Mark Metcalf

Finding Penelope

By - Mar 16th, 2011 12:45 pm
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Odysseus and Athena vanquish their enemies. photo by Alan Magayne-Roshak. James Hart as Odysseus, Caroline Imhoff as Athena.

Anne Basting works with the University of Wisconsin–Milwaukee Center for Aging and Community.  As part of that work, she spent time at Luther Manor in Milwaukee.  She loves the theatre, and has long been curious about the community-forming energy that is inherent in theatre work.  So, she decided she would like to put on a play at Luther Manor with the long-term care patients there, particularly the ones with some form of dementia.

The play she wanted to do didn’t exist, so she began to envision creating one from the story of Penelope, wife of Odysseus, who waited patiently and loyally for twenty years for her husband to return from the Trojan War. Each day, Penelope wove her stories into a tapestry and then ripped them out at night while she fended off hundreds of suitors who sought her for her beauty, her kingdom and her wealth. Anne sought the help of Sojourn Theatre, a Portland-based company that has developed a site-based, community-specific method that focuses on process and a dialogue between artists and audience/community members, rather than a traditional ‘play’ as we have come to know it.

I had the pleasure of watching a rehearsal (they actually refer to it as a devising) some weeks ago, and it was a revelation to watch actors, directors, staff, patients and visitors working together through that archetypal story of waiting and loss to grow a piece of theatre. It was profoundly moving to watch this particular piece of theatre traverse the corridors of Luther Manor and involve the stories of the patients, and even some of the residents and staff.

Last week I saw a preview of the play itself, aptly titled Finding Penelope. It blends the classic tale of Penelope with the present-day story of a young woman who has finally come to Luther Manor to see her mother, Penelope, whom she has never visited in the home because of fear:  fear of being surrounded by the intense reality and needs of age, fear of being forgotten and the nearness of death. The result is the great, millennia-old epic story, grounded in a serious reality that we all deal with as we age, or as those we love and depend upon age, and lose what we think of as ‘identity’ here in the West.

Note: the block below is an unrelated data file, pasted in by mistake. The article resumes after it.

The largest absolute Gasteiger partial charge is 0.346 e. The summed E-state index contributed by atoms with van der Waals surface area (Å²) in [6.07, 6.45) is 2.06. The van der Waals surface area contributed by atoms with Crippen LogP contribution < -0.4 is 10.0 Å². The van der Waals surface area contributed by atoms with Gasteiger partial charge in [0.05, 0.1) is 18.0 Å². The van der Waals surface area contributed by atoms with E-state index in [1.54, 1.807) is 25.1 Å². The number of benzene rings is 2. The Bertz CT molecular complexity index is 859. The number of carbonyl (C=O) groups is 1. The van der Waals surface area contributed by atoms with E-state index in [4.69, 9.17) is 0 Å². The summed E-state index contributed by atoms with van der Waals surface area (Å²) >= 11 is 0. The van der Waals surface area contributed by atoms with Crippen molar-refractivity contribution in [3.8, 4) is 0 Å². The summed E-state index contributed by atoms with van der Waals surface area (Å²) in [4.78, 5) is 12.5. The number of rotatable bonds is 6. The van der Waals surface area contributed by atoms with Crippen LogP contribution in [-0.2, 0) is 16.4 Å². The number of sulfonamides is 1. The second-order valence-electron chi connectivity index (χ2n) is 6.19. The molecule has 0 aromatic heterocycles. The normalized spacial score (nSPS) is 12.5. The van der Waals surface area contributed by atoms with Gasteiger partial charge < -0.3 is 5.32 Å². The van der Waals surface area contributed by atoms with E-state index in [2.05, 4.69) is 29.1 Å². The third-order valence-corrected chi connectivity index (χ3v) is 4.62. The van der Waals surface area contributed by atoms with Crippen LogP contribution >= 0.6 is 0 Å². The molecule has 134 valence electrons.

Finding Penelope performs this week, and I am told that all performances are sold out, but try to get tickets anyway. It is a unique and wonderful theatrical (and life) experience that many people should see. It may sound like it would be depressing, but it is just the opposite because the residents, the people who live there, who wait there, and those who serve them there are so joyously involved in the making of it and in the performance.

The purpose of creating Finding Penelope was to explore what caregivers and doctors have known for a long time: that exercising the creative imagination, connecting people to each other through the arts, stimulates memory and raises the individual above the pain of loss, and can actually bring pleasure and joy with a longer-lasting and more profound effect than pharmaceuticals could ever do. And that is the secret that Penelope holds.

Finding Penelope is being performed at Luther Manor March 16-18, however all performances are sold out. However, last minute tickets may become available. To be placed on a waiting list, please call 414.464.3880 or visit the Penelope Project’s website.
Categories: A/C Feature 1, Theater

0 thoughts on “Finding Penelope”

  1. Anonymous says:

    Thanks, Mark. Beautifully done.

  2. Anonymous says:

    Anne Basting is a colleague in the Peck School of the Arts where she is an Associate Professor of Playwriting as well as the Director of the Center on Age and Community at UWM. After attending this excellence performance yesterday I wrote this to her:

    I can’t tell you how moved I was by the performance this afternoon. And touched on so many levels. I found myself ready to sit down and sob at the end. It took me aback to feel that way.

    Seeing the residents actively participating was amazing. Even those sitting in their rooms or in the halls enjoyed the parade of Strangers (the audience who traveled from one scene to the next throughout the building to the sound of traveling music and cleverly placed recordings). One woman stood at the door of a room and waved. She said, “And my husband is just sleeping through this, what a shame.” There he was in the bed beyond.

    This was both incredible art and an incredible human experience. I look forward to her work in the future.

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